Anjelica Huston biography
Anjelica Huston was born on July 8, 1951, in Santa Monica, California. The daughter of film director John Huston, Huston got her start in show business through small parts in her father's films. Her first significant film role was in The Postman Always Rings Twice (1981). In 1985, she won an Academy Award for Best Supporting Actress for her role inPrizzi's Honor. Like her father, Huston went on to become a filmmaker herself, directing her first film, Bastard Out of Carolina, in 1996.
Anjelica Huston was born in Santa Monica, California, on July 8, 1951, to film director John Huston and former ballerina Enrica Soma. Two years later, the family moved to Ireland, where Huston would spend much of her childhood in the absence of her father, who would go from one film set to the next.
Her parents split up in 1962, and Huston moved to London with her mother. She left school in 1968 and soon delved into acting, auditioning for the lead in Franco Zeffirelli's production of Romeo and Juliet. Huston's father, though, essentially poached his daughter for his own film, A Walk with Love and Death (1969), whose critical reception did little for the film or Huston's nascent acting career.
Huston spent some time acting in the theater and modeling, leaving the big screen for a decade.
Her mother was killed in a car crash during this period, and Huston's own car crash in 1980 made her re-examine her goals, and she threw herself back into acting, taking on some supporting roles on television and in film. Early roles included playing a lion tamer in the remake of The Postman Always Rings Twice (1981; with Jack Nicholson, with whom she had a years-long relationship) and guest appearances on Laverne & Shirley.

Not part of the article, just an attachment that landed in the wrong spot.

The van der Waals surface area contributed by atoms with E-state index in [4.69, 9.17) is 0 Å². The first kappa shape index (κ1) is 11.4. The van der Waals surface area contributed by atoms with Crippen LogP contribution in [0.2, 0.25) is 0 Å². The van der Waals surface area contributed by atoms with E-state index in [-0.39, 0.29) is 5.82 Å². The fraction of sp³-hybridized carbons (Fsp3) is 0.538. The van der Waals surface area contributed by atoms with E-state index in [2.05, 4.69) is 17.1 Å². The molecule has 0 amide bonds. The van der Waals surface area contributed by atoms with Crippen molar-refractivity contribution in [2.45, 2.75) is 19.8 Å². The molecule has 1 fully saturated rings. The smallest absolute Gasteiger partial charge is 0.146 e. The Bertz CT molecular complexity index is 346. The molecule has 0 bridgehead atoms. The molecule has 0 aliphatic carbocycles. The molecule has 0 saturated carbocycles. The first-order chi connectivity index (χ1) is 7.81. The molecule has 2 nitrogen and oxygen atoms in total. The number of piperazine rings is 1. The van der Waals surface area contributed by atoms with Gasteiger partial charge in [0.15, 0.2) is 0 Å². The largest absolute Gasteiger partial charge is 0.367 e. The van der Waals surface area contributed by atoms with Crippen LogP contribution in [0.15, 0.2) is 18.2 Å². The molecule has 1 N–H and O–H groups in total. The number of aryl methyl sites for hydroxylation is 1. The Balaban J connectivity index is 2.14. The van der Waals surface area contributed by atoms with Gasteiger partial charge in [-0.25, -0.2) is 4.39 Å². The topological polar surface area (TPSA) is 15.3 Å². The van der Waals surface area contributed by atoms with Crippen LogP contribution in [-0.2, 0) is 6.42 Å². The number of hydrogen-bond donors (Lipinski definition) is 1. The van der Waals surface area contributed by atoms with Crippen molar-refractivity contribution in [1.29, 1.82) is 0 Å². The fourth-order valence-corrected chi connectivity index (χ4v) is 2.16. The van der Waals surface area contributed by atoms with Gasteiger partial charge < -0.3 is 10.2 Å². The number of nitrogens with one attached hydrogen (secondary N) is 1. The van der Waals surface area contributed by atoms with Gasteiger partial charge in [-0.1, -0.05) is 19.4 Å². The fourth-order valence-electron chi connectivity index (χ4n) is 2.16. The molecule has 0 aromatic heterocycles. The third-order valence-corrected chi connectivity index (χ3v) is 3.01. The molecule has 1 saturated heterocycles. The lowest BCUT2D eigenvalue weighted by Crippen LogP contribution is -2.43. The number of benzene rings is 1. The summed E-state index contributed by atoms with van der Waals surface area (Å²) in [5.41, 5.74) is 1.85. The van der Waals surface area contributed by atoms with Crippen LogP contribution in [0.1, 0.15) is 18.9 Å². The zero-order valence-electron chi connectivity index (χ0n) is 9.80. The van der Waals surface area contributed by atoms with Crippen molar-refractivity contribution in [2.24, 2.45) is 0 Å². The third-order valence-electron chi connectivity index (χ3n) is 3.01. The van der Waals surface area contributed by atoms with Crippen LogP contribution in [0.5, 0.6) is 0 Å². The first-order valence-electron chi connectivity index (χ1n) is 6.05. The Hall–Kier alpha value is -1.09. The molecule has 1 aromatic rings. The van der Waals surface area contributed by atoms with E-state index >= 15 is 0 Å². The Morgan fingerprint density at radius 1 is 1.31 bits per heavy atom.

The Big Screen Gets Bigger
After a starring turn in 1984's The Ice Pirates, Huston's next film would change her career path. Prizzi's Honor (1985), in which Huston starred opposite Nicholson, was directed by John Huston, and it earned the actress her first Academy Award, for best supporting actress. Several high-profile films would follow: Francis Ford Coppola's Gardens of Stone (1987), her father's adaptation of James Joyce's The Dead (1987) and Mr. North (1988) would all precede the epic TV miniseries Lonesome Dove (1989), based on the Larry McMurtry novel.
Suddenly, Huston was everywhere and in a wide variety of films, from Woody Allen's Crimes and Misdemeanors (1989) to Enemies: A Love Story (1989; which earned her an Oscar nomination) to playing the Grand High Witch in The Witches (1990) and a homicidal con artist in the screen version of Jim Thompson's The Grifters (1990; Oscar nomination), Huston could seemingly do it all. She also married during this period, and she would remain with husband Robert Graham until his 2008 death.
In 1996, Huston followed her father into the director's chair, helming Bastard out of Carolina, and three years later she was at it again with Agnes Browne, a film in which she also starred.
The turn of the century brought Huston into the colorful world of Wes Anderson, as she appeared in three of his films: The Royal Tenenbaums (2001), The Life Aquatic with Steve Zissou (2004) and The Darjeeling Limited (2007).
In all, Huston has inhabited more than 75 film and TV roles, and for her efforts she has won nearly 40 awards, among them one Oscar.